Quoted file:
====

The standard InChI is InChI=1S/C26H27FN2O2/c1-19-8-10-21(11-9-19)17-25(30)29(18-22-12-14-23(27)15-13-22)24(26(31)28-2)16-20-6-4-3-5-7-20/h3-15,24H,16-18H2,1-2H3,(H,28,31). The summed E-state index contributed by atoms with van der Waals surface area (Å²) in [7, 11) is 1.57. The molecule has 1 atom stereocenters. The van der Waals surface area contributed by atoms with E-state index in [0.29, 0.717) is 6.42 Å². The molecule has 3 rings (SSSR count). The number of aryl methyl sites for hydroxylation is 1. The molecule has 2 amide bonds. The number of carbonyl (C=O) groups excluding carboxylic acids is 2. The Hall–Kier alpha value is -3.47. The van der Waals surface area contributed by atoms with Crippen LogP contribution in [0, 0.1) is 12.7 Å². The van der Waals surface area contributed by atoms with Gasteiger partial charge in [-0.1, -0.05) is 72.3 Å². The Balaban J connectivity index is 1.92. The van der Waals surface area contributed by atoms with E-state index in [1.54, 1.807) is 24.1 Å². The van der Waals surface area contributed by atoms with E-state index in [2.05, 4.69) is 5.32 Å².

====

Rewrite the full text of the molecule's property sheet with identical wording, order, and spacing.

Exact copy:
The standard InChI is InChI=1S/C26H27FN2O2/c1-19-8-10-21(11-9-19)17-25(30)29(18-22-12-14-23(27)15-13-22)24(26(31)28-2)16-20-6-4-3-5-7-20/h3-15,24H,16-18H2,1-2H3,(H,28,31). The summed E-state index contributed by atoms with van der Waals surface area (Å²) in [7, 11) is 1.57. The molecule has 1 atom stereocenters. The van der Waals surface area contributed by atoms with E-state index in [0.29, 0.717) is 6.42 Å². The molecule has 3 rings (SSSR count). The number of aryl methyl sites for hydroxylation is 1. The molecule has 2 amide bonds. The number of carbonyl (C=O) groups excluding carboxylic acids is 2. The Hall–Kier alpha value is -3.47. The van der Waals surface area contributed by atoms with Crippen LogP contribution in [0, 0.1) is 12.7 Å². The van der Waals surface area contributed by atoms with Gasteiger partial charge in [-0.1, -0.05) is 72.3 Å². The Balaban J connectivity index is 1.92. The van der Waals surface area contributed by atoms with E-state index in [1.54, 1.807) is 24.1 Å². The van der Waals surface area contributed by atoms with E-state index in [2.05, 4.69) is 5.32 Å².